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Vancouver Island Doctors Fail At Hand Washing

A new study reported by the Vancouver Sun found that failed handwashing audits for health-care facilities within the Vancouver Island Health Authority produced “disappointing”, and “unacceptable” results, according to the head of patient safety.

According to the hand hygiene compliance audits conducted in January and February, physicians were the worst at washing their hands.  Just 18 percent of doctors washed their hands when visiting a patient, compared to the total score of 30 percent for all types of health-care workers combined.

According to Dr. Martin Wale, executive medical director of quality and patient safety, staff members need to do better.

Although the health authority improved over last year’s scores of 15 percent, there were intensive handwashing campaigns launched in the face of H1N1 influenza and the increasing number of outbreaks at various facilities.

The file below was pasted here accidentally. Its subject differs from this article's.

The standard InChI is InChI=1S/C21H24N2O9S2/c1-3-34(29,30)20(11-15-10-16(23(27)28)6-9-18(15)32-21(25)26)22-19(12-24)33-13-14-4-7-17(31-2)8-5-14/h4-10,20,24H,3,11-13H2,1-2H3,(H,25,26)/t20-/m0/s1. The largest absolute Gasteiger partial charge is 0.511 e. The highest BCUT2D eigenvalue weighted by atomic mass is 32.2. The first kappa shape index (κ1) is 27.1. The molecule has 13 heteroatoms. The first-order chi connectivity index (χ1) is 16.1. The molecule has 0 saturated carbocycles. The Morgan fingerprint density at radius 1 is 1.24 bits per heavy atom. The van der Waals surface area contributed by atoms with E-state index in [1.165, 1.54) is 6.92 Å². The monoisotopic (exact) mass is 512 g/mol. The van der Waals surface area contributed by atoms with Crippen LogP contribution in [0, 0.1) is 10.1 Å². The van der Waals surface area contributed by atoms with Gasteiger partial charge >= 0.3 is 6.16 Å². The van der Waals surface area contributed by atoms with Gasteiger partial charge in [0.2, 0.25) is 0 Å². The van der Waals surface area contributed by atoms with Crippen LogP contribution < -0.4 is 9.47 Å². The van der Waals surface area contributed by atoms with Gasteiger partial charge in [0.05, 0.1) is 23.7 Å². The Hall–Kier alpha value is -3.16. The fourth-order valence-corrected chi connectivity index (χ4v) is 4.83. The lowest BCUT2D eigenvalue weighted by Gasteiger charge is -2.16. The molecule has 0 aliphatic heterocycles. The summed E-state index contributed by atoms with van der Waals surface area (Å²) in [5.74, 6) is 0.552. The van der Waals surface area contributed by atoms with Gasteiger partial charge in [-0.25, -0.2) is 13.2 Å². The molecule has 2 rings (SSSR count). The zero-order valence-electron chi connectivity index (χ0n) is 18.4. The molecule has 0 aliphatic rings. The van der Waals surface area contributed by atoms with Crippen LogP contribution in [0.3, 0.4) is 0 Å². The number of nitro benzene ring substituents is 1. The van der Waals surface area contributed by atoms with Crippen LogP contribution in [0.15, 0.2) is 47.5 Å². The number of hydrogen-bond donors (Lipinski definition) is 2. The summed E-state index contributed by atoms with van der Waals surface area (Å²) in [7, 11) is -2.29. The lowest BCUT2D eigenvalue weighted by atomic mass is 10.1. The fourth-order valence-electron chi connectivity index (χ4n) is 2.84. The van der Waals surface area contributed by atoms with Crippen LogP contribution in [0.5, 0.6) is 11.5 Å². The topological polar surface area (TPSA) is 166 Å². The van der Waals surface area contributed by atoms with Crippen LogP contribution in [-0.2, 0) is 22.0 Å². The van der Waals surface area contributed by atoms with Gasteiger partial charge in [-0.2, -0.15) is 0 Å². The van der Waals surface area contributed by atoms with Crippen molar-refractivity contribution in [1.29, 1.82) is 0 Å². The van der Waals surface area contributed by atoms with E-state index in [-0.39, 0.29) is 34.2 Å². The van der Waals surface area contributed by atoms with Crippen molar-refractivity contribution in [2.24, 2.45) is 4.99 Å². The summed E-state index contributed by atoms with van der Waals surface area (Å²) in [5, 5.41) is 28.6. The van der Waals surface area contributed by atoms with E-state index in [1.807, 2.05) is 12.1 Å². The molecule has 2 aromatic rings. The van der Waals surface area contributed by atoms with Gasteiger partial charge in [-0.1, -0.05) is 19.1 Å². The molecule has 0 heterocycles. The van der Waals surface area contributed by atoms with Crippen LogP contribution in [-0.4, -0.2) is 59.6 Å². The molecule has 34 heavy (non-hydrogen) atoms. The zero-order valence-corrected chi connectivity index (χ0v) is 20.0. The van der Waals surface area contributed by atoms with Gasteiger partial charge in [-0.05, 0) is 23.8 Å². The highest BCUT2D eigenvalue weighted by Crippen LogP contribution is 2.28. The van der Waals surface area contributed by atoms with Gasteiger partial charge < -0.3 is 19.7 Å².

During the one-day snapshot at Nanaimo Regional General Hospital the nurses, physicians, specialists, and housekeepers received an overall failing score of 41 percent.

Wale was concerned with some areas of the hospital in particular, including medical imaging, which received only 14 percent compliance and is used by patients from all over the hospital.

Other low scores include nine percent compliance in the surgical-recovery room and seven percent in the perinatal unit.

The 11-month outbreak of Clostridium difficile that began at Nanaimo Regional General Hospital in July 2008 alerted health officials of the need to improve housekeeping and hand hygiene, among other issues, reported the Vancouver Sun.

Clostridium difficile, or C. difficile is a bacterium that can cause symptoms ranging from diarrhea to life-threatening inflammation of the colon. Illness from C. difficile most commonly affects older adults in hospitals or in long term care facilities and typically occurs after use of antibiotic medications.

The Vancouver Island Health Authority has introduced hand sanitizers throughout care facilities and launched hand hygiene education campaigns, but still “hand hygiene compliance results are unacceptable,” Wale wrote in a memorandum to staff last week.

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